Friday, May 29, 2009

Oh, Spike (a Torchwood update)

I started watching Torchwood for much the same reason that I started watching Angel – because I’d fallen in love with the show from which it had been spun off, and I wanted to make the original show last longer while still feeding my addiction. Torchwood isn’t as good a spin-off as Angel is. I think partly because Angel gets a little cheerier on his own show than he is on Buffy, but Captain Jack – who was cheeringly cheerful on Doctor Who – gets grimmer. And I like cheerful people. Part of the reason I like Doctor Who so much is that Christopher Eccleston and David Tennant are both really, really cheerful. Plus, to be frank, the cast of Torchwood isn’t a terribly good ensemble cast, whereas the cast of Angel is quite, quite superb. Like when they brought on Wesley, and he was a rogue demon hunter? Ah, the good old days. The Torchwood characters are less fully realized.

I only bring this up so that when I refer to Spike it’ll be clear that I’m not likening Torchwood to Buffy and Angel at all. It’s not as good. Sorry. Maybe because Steven Moffat wasn’t involved in Torchwood.

Spike is in love with Captain Jack. And, I mean, why not, right? All the people who meet Captain Jack seem to fall over themselves being in love with him. Something to do with 51st-century pheromones (don’t blame me, I didn’t make it up). There are confusing innuendos about stopwatches. There are gun-shootin’ lessons. There are dances atop invisible spaceships next to Big Ben. But today Spike won the being-in-love-with-Captain-Jack contest, because today Spike urged Captain Jack to sing along with the song that was playing, because (he said) “It’s our song”, and Captain Jack said, “We don’t have a song. And if we did have a song, it wouldn’t be that song.”

Referring to Sarah Brightman’s enduring classic “I Lost My Heart to a Starship Trooper.”

I’ll give you that again. Spike told Captain Jack Harkness that “I Lost My Heart to a Starship Trooper” was their song.

Mm. I guess this is so funny for me because Spike and Jack were already making me laugh by – well, just everything really. I mean Torchwood is drastically not as good as Doctor Who, I only carry on watching it because Welsh accents are funny, but it’s brilliant to have Spike show up and be in love with Jack. Their relationship is not unlike the one Spike and Buffy share. With the Spike liking the object of his affection a lot more than the object of his affection likes him, and with the beating each other up and trying to kill each other in between making out. And then just when I thought that there was no way at all for them to be any funnier, they toss in “I Lost My Heart to a Starship Trooper” and call it their song.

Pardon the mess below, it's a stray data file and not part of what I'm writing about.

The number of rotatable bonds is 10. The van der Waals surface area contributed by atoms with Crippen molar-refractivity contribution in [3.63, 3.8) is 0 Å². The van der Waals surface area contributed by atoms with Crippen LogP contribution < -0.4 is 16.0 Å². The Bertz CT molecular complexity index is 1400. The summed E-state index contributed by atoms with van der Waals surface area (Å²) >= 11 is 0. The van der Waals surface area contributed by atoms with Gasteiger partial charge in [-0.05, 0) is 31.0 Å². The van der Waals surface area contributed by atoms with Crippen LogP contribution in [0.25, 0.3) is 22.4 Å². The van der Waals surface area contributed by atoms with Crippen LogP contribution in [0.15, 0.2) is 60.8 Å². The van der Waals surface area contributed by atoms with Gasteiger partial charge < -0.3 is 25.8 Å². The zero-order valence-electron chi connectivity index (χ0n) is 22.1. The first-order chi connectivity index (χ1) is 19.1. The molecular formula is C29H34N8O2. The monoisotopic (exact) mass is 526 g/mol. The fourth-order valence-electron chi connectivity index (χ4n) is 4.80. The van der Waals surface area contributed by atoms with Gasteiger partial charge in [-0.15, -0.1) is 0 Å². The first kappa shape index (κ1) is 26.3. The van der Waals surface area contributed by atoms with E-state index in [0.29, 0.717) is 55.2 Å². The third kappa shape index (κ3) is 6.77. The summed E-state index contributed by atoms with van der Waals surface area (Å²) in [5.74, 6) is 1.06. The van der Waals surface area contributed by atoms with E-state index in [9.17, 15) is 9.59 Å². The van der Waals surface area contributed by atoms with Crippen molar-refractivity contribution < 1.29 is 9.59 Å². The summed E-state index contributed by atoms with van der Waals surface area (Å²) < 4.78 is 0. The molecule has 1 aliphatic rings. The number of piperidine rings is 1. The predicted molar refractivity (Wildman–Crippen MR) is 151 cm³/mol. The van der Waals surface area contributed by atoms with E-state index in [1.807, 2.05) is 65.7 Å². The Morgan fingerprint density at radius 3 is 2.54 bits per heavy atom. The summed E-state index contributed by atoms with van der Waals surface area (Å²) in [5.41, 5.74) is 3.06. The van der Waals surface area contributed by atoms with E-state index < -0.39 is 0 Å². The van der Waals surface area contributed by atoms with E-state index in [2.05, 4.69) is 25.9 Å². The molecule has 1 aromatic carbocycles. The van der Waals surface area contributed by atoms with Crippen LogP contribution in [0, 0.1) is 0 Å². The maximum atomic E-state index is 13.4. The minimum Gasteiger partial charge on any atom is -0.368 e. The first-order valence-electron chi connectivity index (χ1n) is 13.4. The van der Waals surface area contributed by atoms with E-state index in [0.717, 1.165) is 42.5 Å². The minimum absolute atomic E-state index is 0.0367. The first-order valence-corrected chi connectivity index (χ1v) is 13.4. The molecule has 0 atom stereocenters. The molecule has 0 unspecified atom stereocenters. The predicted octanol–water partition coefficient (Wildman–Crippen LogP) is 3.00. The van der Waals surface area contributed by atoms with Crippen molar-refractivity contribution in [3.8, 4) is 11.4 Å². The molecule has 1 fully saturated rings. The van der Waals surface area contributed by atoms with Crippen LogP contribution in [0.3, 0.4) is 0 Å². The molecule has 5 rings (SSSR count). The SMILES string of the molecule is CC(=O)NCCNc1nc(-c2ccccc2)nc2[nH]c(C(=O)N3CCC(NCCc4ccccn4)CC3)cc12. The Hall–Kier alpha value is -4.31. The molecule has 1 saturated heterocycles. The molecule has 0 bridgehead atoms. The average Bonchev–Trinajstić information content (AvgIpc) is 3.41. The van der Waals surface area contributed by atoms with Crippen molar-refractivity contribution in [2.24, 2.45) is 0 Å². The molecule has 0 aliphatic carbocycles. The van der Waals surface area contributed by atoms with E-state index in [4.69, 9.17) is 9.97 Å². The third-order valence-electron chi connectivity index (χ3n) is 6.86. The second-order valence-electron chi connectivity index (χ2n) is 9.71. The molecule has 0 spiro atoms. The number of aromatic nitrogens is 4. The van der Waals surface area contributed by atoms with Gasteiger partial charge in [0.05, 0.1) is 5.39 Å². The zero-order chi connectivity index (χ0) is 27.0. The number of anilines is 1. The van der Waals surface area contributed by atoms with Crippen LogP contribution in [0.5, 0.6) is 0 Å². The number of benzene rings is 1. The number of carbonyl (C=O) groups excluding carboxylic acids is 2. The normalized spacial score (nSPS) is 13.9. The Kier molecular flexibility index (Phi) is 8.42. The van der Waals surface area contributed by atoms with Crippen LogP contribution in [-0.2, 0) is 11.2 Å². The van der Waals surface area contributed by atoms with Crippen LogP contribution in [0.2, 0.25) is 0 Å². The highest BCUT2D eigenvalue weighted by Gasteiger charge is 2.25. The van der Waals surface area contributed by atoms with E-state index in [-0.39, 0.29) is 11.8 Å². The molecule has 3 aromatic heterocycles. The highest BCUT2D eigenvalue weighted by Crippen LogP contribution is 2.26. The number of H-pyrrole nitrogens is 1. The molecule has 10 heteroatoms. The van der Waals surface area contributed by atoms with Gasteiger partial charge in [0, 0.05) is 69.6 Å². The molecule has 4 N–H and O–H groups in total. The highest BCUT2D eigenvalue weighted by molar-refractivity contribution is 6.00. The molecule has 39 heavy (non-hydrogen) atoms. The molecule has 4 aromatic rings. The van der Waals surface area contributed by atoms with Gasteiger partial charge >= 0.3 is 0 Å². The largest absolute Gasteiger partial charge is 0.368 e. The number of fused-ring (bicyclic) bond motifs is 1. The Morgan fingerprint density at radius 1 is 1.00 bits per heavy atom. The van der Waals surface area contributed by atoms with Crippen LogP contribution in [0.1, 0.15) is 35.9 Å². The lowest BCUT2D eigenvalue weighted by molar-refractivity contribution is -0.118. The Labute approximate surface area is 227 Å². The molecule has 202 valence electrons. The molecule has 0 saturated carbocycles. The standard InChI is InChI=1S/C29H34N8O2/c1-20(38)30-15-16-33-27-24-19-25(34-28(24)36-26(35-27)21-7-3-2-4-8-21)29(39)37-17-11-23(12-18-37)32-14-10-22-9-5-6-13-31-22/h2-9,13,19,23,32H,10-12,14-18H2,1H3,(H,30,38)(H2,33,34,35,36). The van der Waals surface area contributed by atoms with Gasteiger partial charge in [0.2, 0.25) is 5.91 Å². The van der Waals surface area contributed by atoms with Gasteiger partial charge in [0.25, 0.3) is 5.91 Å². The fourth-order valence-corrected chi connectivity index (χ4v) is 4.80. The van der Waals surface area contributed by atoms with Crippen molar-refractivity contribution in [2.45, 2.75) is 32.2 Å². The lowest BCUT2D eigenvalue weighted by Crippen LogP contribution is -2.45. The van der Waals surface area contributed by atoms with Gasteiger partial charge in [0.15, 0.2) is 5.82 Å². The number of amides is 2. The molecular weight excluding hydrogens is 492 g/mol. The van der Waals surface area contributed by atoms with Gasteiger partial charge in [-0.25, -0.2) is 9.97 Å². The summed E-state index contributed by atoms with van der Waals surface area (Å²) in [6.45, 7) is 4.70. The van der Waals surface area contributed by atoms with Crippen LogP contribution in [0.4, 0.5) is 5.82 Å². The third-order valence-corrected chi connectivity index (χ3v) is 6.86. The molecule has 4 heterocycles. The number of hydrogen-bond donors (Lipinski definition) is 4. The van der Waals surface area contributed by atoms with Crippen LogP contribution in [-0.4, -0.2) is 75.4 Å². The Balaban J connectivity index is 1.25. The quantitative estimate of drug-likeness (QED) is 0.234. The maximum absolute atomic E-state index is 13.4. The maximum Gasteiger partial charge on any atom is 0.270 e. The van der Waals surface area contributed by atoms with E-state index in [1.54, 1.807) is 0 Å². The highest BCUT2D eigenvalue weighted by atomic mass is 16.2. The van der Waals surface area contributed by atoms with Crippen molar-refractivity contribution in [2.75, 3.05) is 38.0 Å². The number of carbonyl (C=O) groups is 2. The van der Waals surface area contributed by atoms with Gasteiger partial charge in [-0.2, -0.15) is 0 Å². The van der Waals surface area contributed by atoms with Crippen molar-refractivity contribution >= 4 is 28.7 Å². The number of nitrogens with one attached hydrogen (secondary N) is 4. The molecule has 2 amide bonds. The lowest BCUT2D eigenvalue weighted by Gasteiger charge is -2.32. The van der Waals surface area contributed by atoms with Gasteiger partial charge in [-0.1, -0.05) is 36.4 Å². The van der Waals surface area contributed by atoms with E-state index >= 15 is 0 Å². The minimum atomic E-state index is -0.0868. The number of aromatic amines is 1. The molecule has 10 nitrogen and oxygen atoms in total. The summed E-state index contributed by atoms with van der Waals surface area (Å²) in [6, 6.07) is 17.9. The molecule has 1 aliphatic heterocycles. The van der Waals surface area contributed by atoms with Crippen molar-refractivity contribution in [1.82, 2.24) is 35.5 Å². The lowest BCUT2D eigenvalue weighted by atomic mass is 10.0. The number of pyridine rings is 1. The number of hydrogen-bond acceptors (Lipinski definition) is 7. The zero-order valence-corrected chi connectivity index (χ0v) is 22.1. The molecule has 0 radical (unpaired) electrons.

And in case YouTube won’t load for you:

Tell me, Captain Strange, do you feel my devotion
Or are you like a droid, devoid of emotion
Encounters one and two are not enough for me
What my body needs is close encounter three

I lost my heart to a starship trooper
Flashing lights in hyper space
Fighting for the Federation
Hand in hand we’ll conquer space.

Thursday, May 21, 2009

Another good thing

about Ben Barnes being Dorian Gray in a film of Dorian Gray. I do not need, of course, to say how perfect Ben Barnes is for this part, with his big serious black eyes and everything. Nor do I need to point out to you that films set in Victorian times are already good, even if they do not contain Ben Barnes and Colin Firth (as this one does). And I am optimistically hoping that Colin Firth's presence in the movie will make it flashy and high-profile. All these things can go without saying.

Here is something you may not have considered, but I have, because I'm a dork: If they are making a film based on one of Oscar Wilde's books, and Ben Barnes and Colin Firth have to go around promoting it all over the place, then do you know what that means? It means lots of extra people saying nice things about Oscar Wilde. They will be all like, And of course, Oscar Wilde was a genius. Absolutely unparalleled wit, that Oscar Wilde. They will be like, Now, Colin, you were in a film version of The Importance of Being Earnest - how does that compare? and Colin Firth will be all, Well, the source material is very different, and the interviewer will be like, Oscar Wilde was clever that way, writing different type things like a clever genius.